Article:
When people we know die, the feeling of sadness we experience is often joined by other emotions, including regret. Who hasn’t regretted not talking more with their grandparents about their childhoods, their first loves, their heartaches, their triumphs?

Hearing about their experiences not only bonds us more closely to the people we love and admire, but it provides us with second-hand life experiences that can guide us when we happen upon similar situations.

As valuable as this guidance is in your personal life, it can be just as important in your business life. That’s why veterans in any industry are important. These people can offer valuable insights based on their years of experience.

The fitness industry lost a lot of valuable insights over the last two months with the deaths of three industry veterans who each had a hand in shaping the fitness industry: Jack LaLanne, Dale Dibble and Tim Richards.

LaLanne was the best known of the three, but this former club owner, author and TV fitness personality would undoubtedly agree that Dale Dibble, former co-owner of Cedardale Health & Fitness and co-founder of the International Health, Racquet and Sportsclub Association (IHRSA), and Tim Richards, owner of the Orchard Hills Athletic Club and co-founder of IHRSA, also were important people to the fitness industry.

Both Dibble and Richards shared LaLanne’s enthusiasm for fitness and for making people healthier. They both grew their one club from a tennis facility to a large multipurpose facility at a time when they didn’t have many examples to follow. They became the examples. They weathered the ups and downs of their local economies and the national economy. They survived competitors. They changed with the times. These men were seasoned and had lessons to share. And what’s most important is that they loved to share that knowledge with anyone who asked.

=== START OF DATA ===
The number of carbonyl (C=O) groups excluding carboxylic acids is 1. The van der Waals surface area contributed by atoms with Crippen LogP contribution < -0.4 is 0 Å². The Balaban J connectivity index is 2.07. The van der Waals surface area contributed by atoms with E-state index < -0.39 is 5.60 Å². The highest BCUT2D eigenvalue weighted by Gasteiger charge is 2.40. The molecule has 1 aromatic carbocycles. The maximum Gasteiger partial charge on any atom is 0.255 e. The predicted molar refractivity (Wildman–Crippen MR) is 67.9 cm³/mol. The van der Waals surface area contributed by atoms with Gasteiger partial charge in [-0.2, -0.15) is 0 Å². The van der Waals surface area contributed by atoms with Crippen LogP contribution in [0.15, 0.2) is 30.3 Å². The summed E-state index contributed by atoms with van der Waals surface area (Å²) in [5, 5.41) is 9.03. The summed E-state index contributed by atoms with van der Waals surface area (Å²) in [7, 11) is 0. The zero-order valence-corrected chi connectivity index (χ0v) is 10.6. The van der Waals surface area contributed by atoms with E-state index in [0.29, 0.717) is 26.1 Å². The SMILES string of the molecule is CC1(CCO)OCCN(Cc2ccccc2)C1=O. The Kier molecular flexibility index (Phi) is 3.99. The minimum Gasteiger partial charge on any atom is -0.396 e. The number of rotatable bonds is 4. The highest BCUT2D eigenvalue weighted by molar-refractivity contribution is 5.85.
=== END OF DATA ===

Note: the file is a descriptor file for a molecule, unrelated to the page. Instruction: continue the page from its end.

The industry is full of veterans like these. Their experiences are invaluable. And for the most part, they are from a generation that is open about sharing because along with being businesspeople, they are fitness people. Their main goal is to work with others to get people fit, and their secondary goal is to make money. That’s a bit different from some newer club operators whose main goal is to make money with the side result of possibly making some people fit. (Although the latter group possesses valuable business knowledge the industry must tap into.)

If your main goal is to bring fitness and a healthy lifestyle to as many people as you possibly can, you must get to know some of these veterans and soak up all the knowledge they are willing to share. We’ve run a few articles in which we’ve tapped into the wisdom of veterans, but perhaps the best way to gain from their experience is to call one, ask for their advice or even ask them to mentor you. Industry roundtable groups also are wonderful opportunities to learn from the experience of veteran operators. And, of course, conferences allow you to network with these people.

So stop isolating yourself and take advantage of the knowledge and experience this industry’s veterans are so willing to offer. Who knows? Maybe you’ll even be able to teach them a few new tricks.